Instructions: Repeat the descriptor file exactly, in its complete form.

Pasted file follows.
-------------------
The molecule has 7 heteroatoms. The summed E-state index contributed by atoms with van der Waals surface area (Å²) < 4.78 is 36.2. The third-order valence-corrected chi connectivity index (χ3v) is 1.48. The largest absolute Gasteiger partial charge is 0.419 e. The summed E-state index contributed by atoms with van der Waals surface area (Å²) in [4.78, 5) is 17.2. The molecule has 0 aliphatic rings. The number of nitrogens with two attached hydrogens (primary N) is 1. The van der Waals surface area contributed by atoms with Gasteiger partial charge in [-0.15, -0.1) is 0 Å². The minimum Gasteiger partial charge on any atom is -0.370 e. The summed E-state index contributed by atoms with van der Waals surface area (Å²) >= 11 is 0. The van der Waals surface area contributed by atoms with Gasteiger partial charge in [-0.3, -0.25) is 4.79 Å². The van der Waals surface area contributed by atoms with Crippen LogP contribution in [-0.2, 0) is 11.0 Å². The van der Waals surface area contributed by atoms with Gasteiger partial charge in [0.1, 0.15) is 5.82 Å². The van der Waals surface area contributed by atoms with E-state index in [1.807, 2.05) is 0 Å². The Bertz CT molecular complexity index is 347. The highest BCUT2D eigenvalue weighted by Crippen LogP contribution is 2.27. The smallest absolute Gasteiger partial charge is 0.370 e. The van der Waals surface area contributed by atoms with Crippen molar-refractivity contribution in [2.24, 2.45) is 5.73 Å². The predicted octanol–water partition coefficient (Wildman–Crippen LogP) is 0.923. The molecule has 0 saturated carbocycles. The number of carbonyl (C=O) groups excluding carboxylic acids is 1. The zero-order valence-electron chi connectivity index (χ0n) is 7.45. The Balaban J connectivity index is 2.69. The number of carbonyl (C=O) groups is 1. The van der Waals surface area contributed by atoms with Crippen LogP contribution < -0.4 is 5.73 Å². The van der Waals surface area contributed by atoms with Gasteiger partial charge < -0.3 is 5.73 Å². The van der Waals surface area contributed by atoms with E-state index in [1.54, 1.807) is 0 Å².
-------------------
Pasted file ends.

The molecule has 7 heteroatoms. The summed E-state index contributed by atoms with van der Waals surface area (Å²) < 4.78 is 36.2. The third-order valence-corrected chi connectivity index (χ3v) is 1.48. The largest absolute Gasteiger partial charge is 0.419 e. The summed E-state index contributed by atoms with van der Waals surface area (Å²) in [4.78, 5) is 17.2. The molecule has 0 aliphatic rings. The number of nitrogens with two attached hydrogens (primary N) is 1. The van der Waals surface area contributed by atoms with Gasteiger partial charge in [-0.15, -0.1) is 0 Å². The minimum Gasteiger partial charge on any atom is -0.370 e. The summed E-state index contributed by atoms with van der Waals surface area (Å²) >= 11 is 0. The van der Waals surface area contributed by atoms with Gasteiger partial charge in [-0.3, -0.25) is 4.79 Å². The van der Waals surface area contributed by atoms with Crippen LogP contribution in [-0.2, 0) is 11.0 Å². The van der Waals surface area contributed by atoms with Gasteiger partial charge in [0.1, 0.15) is 5.82 Å². The van der Waals surface area contributed by atoms with E-state index in [1.807, 2.05) is 0 Å². The Bertz CT molecular complexity index is 347. The highest BCUT2D eigenvalue weighted by Crippen LogP contribution is 2.27. The smallest absolute Gasteiger partial charge is 0.370 e. The van der Waals surface area contributed by atoms with Crippen molar-refractivity contribution in [2.24, 2.45) is 5.73 Å². The predicted octanol–water partition coefficient (Wildman–Crippen LogP) is 0.923. The molecule has 0 saturated carbocycles. The number of carbonyl (C=O) groups excluding carboxylic acids is 1. The zero-order valence-electron chi connectivity index (χ0n) is 7.45. The Balaban J connectivity index is 2.69. The number of carbonyl (C=O) groups is 1. The van der Waals surface area contributed by atoms with Crippen LogP contribution < -0.4 is 5.73 Å². The van der Waals surface area contributed by atoms with Gasteiger partial charge < -0.3 is 5.73 Å². The van der Waals surface area contributed by atoms with E-state index in [1.54, 1.807) is 0 Å².